Reasons Why it is More Fun and Logical to Monitor Net Worth not Credit Scores
Today’s post is about tracking your personal net worth and your credit score as an enjoyable activity and as measure of financial success. This article addresses the relative merits in a personal financial plan of monitoring your net worth as compared to your credit score. In that sense, this post can be considered to be Part 3 of my Campaign Against Credit Score Obsession. (Here are Part 1 and Part 2 if you want to read them first.)
By “net worth” I am referring to the arithmetic amount by which the sum total of a person’s assets (including cash and investments) exceeds that person’s short and long term liabilities. Note that I optimistically used the word “exceeds” in the explanation. Sadly, for a lot of people (and particularly for people obsessed about their credit score), their “net worth” is actually negative number. Mr. ToughMoneyLove wants this trend reversed and offers this list of fun and logical reasons for keeping your focus where it should be.
Your Net Worth is a Single Number not a Collection.
It turns out that the geniuses who have inflicted credit score madness upon unsuspecting consumers were not satisfied with having a single number. Instead, the scores reported by the three major credit bureaus can be different at any given point in time. On top of that, the various banks, creditors, and other users of the credit scores now tend to generate yet different calculations for their own use, based on the consumer’s FICO score data. It is impossible to keep track of all these variations and permutations. Your net worth is a single number that is based on a standardized formula. (Some personal finance experts argue that a personal net worth calculation should exclude equity in your personal residence, but we won’t quibble about that now.)
You Can Monitor Your Net Worth for Free
To monitor your credit score, you need to subscribe to one of the score tracking services, for a fee. Not coincidentally, these fee-based monitoring services were introduced by the very companies that have persuaded consumers how important their credit score is. These include the deceptively named “freecreditreport[dot]com.” Do you see a pure profit-motive pattern here? On the other hand, you can calculate and track your net worth with a pencil and paper. If you want to get fancy, you can use personal finance software. such as Quicken or Microsoft Money. Of you can use one of the free online budget tools.
There are No False Positives in Your Net Worth
If you owe more than you own, your net worth is a negative number. That’s the way it should be – it sticks out like a sore thumb. If you have an awful credit history, your credit score is still 300! Hey, that doesn’t sound so bad, does it? Actually it is that bad. But the credit industry doesn’t want you to feel bad by seeing a negative number or even a zero. That might discourage you from continuing to use credit.
You Can have a High Credit Score and Still be Broke
What is a “broke” person? In my opinion, that is someone who lives paycheck to paycheck, does not save, has no cash reserves, and often uses credit to make ends meet. As long as that broke person makes timely payments on his or her credit obligations, and has not used all of their available credit, that person can have an excellent credit score. Why? Fair Isaac and its credit industry co-conspirators don’t care what assets you own, what you earn, or whether you have a positive cash flow. All of those positive financial indicators get in the way of their primary objective, keeping you as a habitual credit user. You can even retire with a high credit score. But retiring with a high credit score won’t save you from using food banks if you have no money.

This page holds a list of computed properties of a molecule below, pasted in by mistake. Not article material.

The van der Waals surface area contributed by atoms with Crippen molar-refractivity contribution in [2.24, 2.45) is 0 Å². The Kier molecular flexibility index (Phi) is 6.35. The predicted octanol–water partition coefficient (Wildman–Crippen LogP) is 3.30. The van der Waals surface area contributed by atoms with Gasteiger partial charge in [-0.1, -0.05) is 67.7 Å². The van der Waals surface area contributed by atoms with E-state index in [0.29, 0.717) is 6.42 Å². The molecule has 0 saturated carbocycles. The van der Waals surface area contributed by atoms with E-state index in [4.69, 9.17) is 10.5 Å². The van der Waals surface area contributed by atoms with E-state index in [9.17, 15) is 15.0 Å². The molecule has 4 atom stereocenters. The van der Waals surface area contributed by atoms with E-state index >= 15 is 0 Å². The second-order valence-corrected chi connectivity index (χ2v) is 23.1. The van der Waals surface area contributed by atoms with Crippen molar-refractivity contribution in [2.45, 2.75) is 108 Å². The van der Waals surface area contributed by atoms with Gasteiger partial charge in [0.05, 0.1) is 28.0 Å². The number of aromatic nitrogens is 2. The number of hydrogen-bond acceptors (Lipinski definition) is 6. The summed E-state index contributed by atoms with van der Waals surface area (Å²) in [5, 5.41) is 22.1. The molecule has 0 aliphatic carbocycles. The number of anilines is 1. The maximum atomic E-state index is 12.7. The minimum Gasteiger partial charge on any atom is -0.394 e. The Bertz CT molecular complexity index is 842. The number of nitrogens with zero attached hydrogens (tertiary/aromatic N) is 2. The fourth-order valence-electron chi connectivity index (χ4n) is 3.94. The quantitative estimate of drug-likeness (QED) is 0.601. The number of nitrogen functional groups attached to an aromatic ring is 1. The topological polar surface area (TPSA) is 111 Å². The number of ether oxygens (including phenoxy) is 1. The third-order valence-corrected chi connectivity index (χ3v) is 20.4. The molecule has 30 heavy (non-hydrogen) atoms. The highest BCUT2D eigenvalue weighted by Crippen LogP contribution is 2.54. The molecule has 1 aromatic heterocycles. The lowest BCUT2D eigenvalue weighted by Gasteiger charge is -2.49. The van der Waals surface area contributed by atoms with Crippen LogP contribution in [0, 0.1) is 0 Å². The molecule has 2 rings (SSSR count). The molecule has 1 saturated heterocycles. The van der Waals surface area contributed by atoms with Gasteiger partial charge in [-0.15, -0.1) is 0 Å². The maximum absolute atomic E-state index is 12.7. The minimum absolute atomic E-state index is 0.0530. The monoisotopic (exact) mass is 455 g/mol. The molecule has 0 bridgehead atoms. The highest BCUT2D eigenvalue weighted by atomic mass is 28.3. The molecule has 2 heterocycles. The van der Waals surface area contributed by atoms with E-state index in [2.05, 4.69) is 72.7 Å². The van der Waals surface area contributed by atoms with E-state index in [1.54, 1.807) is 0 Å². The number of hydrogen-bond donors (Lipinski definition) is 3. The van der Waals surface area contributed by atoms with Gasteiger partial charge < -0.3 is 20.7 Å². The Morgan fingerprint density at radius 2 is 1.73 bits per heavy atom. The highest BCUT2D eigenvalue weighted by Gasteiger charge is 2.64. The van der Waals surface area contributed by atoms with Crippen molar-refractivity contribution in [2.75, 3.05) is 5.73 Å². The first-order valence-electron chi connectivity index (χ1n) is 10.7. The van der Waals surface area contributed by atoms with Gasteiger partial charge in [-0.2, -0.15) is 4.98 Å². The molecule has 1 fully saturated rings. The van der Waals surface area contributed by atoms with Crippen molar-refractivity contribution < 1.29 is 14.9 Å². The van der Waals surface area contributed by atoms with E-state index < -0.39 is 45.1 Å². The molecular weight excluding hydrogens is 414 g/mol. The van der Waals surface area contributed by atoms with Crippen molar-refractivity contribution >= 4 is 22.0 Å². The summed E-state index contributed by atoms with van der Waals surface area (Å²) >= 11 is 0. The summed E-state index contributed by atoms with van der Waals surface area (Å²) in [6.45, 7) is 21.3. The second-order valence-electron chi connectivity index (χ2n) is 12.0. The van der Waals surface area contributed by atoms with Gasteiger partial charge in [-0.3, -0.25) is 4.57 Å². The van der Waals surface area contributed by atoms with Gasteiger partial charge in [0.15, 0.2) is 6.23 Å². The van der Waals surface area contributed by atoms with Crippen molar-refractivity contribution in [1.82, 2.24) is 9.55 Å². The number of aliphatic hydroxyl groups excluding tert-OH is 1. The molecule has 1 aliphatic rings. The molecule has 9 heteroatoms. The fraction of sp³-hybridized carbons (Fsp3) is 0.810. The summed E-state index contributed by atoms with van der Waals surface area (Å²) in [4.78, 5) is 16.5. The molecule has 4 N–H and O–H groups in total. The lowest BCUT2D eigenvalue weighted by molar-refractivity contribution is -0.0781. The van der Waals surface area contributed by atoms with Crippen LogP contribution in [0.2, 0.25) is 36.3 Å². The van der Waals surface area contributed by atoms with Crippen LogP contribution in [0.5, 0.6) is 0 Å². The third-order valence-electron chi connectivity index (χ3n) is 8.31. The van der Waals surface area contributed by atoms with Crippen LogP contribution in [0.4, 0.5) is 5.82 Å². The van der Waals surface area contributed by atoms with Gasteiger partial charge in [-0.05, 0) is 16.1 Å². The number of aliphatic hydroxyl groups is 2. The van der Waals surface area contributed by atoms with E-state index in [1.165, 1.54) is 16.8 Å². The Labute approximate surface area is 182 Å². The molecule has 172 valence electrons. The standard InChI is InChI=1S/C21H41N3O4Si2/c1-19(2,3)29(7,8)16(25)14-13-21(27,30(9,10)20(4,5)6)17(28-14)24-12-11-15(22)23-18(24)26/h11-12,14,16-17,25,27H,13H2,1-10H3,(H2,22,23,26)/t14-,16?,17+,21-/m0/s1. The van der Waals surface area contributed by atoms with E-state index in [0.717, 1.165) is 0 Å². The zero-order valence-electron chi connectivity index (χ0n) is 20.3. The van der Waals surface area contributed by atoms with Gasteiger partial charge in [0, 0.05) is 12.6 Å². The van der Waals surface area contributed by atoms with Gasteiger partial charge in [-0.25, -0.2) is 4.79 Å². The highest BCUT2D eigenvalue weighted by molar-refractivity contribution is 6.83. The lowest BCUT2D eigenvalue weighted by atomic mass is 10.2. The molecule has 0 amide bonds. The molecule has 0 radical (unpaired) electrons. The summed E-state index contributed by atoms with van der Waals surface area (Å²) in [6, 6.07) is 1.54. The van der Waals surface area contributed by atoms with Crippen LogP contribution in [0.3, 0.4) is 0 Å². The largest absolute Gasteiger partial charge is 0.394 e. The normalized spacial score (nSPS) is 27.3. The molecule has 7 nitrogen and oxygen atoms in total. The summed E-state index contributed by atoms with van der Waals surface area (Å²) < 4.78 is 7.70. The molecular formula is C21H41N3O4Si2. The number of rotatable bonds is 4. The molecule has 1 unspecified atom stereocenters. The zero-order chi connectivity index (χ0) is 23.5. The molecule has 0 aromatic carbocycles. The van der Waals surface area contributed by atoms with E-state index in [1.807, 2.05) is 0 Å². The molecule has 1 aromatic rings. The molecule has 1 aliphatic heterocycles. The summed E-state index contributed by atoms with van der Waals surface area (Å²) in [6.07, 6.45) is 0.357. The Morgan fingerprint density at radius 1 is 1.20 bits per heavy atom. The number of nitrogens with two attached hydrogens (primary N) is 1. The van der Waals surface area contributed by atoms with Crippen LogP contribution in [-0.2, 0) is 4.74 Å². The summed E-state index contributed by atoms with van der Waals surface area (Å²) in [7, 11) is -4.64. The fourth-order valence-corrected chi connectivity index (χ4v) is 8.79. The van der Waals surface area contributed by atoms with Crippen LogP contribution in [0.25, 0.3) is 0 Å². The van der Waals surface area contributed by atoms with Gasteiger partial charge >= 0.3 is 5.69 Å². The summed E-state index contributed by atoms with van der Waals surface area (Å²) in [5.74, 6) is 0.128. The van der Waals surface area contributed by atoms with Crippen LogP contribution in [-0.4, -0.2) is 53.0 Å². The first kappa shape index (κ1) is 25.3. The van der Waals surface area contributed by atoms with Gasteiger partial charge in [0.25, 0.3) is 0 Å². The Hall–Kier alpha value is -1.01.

Your Net Worth Has No Upper Limit
As you accumulate wealth, your net worth number continues to get larger. On the other hand, even if you are a credit master, the highest score you can have is 850. That’s no fun.
You Control Movement of your Net Worth- not Unknown Vendors and Creditors
One of the big problems with credit score obsession is not understanding what appear to be random up and down movements of your score, based on events over which you have little control. Very frustrating. Compare that to your net worth number. It’s a simple calculation – not some mysterious algorithm. All you have to do is spend less and save more and that thing is moving up. Very satisfying. Even better, when you are properly invested, your net worth can grow without you doing anything. Try that with a credit score.
Only Financially Successful People Have a High Net Worth.
Anyone with an upside down car loan or a credit card and enthusiasm for using it can have a high credit score. If you have a high net worth, you are a success in the eyes of anyone who understands money and personal finance. Not so with a high credit score.
You Can Spend Net Worth and Give Part of it to Charity.
You can’t spread the love based only on a high credit score. If you did, your score might go down. If you try to bequeath your credit score in your will, your heirs will not have fond memories of your generosity.
A Growing Net Worth is a Sign of Discipline and Hard work.
A growing credit score is a sign of …. a growing credit score. It takes planning, money discipline, and hard work to grow your net worth. Most people acknowledge and respect these qualities, even more so now because they are increasingly rare in our consumerist society. Don’t you want to join this exclusive club?
FICO is a Four Letter Word.
You bet it is. Well, at least it is in Mr. ToughMoneyLove’s book! Don’t you agree that “Net Worth” looks a lot better than “FICO”?
That’s my list. Do any of you have reasons to add?